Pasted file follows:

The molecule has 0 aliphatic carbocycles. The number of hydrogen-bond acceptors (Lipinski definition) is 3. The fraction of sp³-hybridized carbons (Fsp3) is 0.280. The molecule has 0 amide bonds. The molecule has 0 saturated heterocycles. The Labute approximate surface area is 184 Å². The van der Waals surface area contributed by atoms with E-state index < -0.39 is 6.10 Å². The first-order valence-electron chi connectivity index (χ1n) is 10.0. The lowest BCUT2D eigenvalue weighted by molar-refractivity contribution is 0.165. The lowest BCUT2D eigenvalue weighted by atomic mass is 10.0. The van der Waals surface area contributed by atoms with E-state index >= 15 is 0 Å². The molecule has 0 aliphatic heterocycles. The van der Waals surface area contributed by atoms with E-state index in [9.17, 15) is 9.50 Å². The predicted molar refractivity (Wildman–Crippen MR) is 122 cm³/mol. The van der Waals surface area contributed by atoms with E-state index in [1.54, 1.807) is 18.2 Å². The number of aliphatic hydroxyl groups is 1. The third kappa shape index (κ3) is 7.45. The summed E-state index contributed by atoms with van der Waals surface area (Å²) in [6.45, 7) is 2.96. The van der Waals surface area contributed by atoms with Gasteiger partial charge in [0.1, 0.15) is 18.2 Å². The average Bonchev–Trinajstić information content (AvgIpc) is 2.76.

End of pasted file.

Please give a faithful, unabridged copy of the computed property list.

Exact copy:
The molecule has 0 aliphatic carbocycles. The number of hydrogen-bond acceptors (Lipinski definition) is 3. The fraction of sp³-hybridized carbons (Fsp3) is 0.280. The molecule has 0 amide bonds. The molecule has 0 saturated heterocycles. The Labute approximate surface area is 184 Å². The van der Waals surface area contributed by atoms with E-state index < -0.39 is 6.10 Å². The first-order valence-electron chi connectivity index (χ1n) is 10.0. The lowest BCUT2D eigenvalue weighted by molar-refractivity contribution is 0.165. The lowest BCUT2D eigenvalue weighted by atomic mass is 10.0. The van der Waals surface area contributed by atoms with E-state index >= 15 is 0 Å². The molecule has 0 aliphatic heterocycles. The van der Waals surface area contributed by atoms with E-state index in [9.17, 15) is 9.50 Å². The predicted molar refractivity (Wildman–Crippen MR) is 122 cm³/mol. The van der Waals surface area contributed by atoms with E-state index in [1.54, 1.807) is 18.2 Å². The number of aliphatic hydroxyl groups is 1. The third kappa shape index (κ3) is 7.45. The summed E-state index contributed by atoms with van der Waals surface area (Å²) in [6.45, 7) is 2.96. The van der Waals surface area contributed by atoms with Gasteiger partial charge in [0.1, 0.15) is 18.2 Å². The average Bonchev–Trinajstić information content (AvgIpc) is 2.76.